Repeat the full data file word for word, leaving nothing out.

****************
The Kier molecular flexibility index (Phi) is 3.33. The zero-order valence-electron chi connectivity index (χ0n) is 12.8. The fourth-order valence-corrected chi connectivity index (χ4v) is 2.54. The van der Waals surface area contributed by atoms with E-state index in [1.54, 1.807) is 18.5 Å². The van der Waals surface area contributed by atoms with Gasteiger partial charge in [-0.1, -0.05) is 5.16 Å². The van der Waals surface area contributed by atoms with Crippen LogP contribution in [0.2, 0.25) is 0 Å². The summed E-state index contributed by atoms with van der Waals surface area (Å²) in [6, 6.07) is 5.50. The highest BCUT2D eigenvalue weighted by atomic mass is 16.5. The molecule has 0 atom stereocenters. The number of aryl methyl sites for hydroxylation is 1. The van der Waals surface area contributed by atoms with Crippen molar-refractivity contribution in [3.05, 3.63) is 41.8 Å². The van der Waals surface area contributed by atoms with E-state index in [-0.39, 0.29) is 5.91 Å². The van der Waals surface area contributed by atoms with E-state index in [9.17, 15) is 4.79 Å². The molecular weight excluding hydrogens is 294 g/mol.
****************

The Kier molecular flexibility index (Phi) is 3.33. The zero-order valence-electron chi connectivity index (χ0n) is 12.8. The fourth-order valence-corrected chi connectivity index (χ4v) is 2.54. The van der Waals surface area contributed by atoms with E-state index in [1.54, 1.807) is 18.5 Å². The van der Waals surface area contributed by atoms with Gasteiger partial charge in [-0.1, -0.05) is 5.16 Å². The van der Waals surface area contributed by atoms with Crippen LogP contribution in [0.2, 0.25) is 0 Å². The summed E-state index contributed by atoms with van der Waals surface area (Å²) in [6, 6.07) is 5.50. The highest BCUT2D eigenvalue weighted by atomic mass is 16.5. The molecule has 0 atom stereocenters. The number of aryl methyl sites for hydroxylation is 1. The van der Waals surface area contributed by atoms with Crippen molar-refractivity contribution in [3.05, 3.63) is 41.8 Å². The van der Waals surface area contributed by atoms with E-state index in [-0.39, 0.29) is 5.91 Å². The van der Waals surface area contributed by atoms with E-state index in [9.17, 15) is 4.79 Å². The molecular weight excluding hydrogens is 294 g/mol.